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Psychiatry Investig > Volume 9(1); 2012 > Article
Lim and Kim: Korean Anxiety Sensitivity Index-3: Its Factor Structure, Reliability, and Validity in Non-Clinical Samples

Abstract

Objective

The aim here is to examine the factorial structure, internal consistency, and concurrent validity of the Korean version of the Anxiety Sensitivity Index-3 (K-ASI-3) in student samples in Korea. Also, we investigated the cross-cultural differences in the Social Concerns factor.

Methods

K-ASI-3 was administered to non clinical samples in Korea. Internal consistency, exploratory factor analysis (EFA), and confirmatory factor analysis (CFA) were undertaken to examine the factorial structure and reliability of the K-ASI-3.

Results

Results from CFA comparing our data to factor solutions commonly reported as representative of European-American samples indicated an adequate fit. The K-ASI-3 showed good performance on the indices of internal consistency and concurrent validity. In addition, using regression analyses, we found the Social Concerns factor is most strongly related to life satisfaction and worry. However, we found no evidence that Korean college students express more Social Concerns than their European Caucasian counterparts.

Conclusion

The authors demonstrate that the K-ASI-3 has highly internally consistent and psychometrically sound items, and that it reliably measures three lower-order domains assessing Physical, Social, and Cognitive Concerns.

INTRODUCTION

Anxiety sensitivity (AS) refers to the fear of anxiety-related sensations that are interpreted as having potentially undesirable somatic, psychological, or social consequences.1 AS is a dispositional tendency that amplifies the intensity of emotional reactions, and plays a significant role in the etiology and maintenance of several anxiety disorders, particularly panic disorder.2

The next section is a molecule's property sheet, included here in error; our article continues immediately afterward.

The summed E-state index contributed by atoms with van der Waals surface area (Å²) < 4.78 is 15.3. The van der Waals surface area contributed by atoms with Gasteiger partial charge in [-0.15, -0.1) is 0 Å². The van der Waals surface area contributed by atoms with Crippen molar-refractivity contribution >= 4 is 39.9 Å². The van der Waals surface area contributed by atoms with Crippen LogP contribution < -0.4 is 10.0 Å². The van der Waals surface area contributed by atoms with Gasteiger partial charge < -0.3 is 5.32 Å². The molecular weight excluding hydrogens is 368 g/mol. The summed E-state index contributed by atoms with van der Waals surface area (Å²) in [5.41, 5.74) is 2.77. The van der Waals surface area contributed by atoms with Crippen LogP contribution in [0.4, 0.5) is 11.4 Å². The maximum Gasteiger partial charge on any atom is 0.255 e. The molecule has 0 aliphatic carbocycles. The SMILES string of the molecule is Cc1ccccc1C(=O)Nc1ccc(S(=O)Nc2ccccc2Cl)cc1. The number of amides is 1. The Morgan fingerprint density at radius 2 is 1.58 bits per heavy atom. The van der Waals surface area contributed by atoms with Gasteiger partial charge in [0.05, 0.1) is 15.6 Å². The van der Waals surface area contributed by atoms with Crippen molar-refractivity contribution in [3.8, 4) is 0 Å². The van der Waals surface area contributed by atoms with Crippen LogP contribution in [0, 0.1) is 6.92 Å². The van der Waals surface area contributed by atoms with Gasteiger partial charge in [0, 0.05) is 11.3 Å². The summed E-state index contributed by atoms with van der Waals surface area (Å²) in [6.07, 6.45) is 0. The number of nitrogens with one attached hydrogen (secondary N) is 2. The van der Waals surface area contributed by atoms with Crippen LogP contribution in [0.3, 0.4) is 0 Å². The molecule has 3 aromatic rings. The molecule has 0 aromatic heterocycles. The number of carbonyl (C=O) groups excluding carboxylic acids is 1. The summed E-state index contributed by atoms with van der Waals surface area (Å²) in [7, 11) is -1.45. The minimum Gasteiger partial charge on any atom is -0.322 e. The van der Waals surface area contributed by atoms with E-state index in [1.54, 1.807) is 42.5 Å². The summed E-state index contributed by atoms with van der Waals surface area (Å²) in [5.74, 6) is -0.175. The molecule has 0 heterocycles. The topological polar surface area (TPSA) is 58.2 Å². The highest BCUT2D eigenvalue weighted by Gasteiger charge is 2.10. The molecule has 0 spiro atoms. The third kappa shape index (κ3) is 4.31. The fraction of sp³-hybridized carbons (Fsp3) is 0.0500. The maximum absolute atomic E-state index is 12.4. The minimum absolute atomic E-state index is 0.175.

Dimensions of concerns associated with anxiety sensitivity

Researchers have identified three lower-order domains of concerns related to AS. The lower-order dimensions represent Physical Concerns, Cognitive Concerns, and Social Concerns. Some people are more apt to fear the physical symptoms of AS, believing that these symptoms are signs of physical illness. For example, a person might be worried by shortness of breath, thinking that it may lead to fainting or suffocating. Other people are more likely to fear cognitive symptoms of AS, due to beliefs that anxiety symptoms like derealization (an alteration in the perception or experience of the external world so that it seems strange or unreal) are signals of mental disorder. For example, some people are more concerned about the difficulty to focus their attention on task believing that they are going crazy. Still others may fear publicly observable symptoms due to beliefs that displaying anxiety will result in embarrassment, social criticism, and public ridicule. These people would be perplexed if others took notice of their nervousness or anxiety.
Research on these three factors has elucidated the nature of the relationship between AS and several types of anxiety-related disorders. For example, Physical Concerns are most strongly associated with panic disorder. Cognitive Concerns are more apt to be related to depression, whereas Social Concerns are most strongly associated with the fear of negative evaluation and to social phobia.3

Cultural differences in anxiety sensitivity

Culture may exert important influences on the experience and expression of AS.4 Previous studies have shown that AS can appear in different ways across various cultural contexts. Within some cultural groups, Physical Concerns which are associated with heart and respiratory sensations are more readily noticeable.5 For other cultural contexts, Cognitive Concerns are more prominent than any other dimensions.6 Researchers have indicated that Latin American children and adolescents express more AS than their white non-Latino counterparts.7,8 Because physiological sensations of anxiety are considered normative in Latino culture, high AS in Latin American youth possess a smaller tendency to amplify somatic complaints than in white non-Latino youth.9
According to the previous studies, East Asians in general report higher social anxiety than do Western people.10-13 Also, the previous studies postulated that Social Concerns dimension seems to play a central role in social phobia.14,15 Thus, we can presume that Koreans score higher on the Social Concerns than Westerners.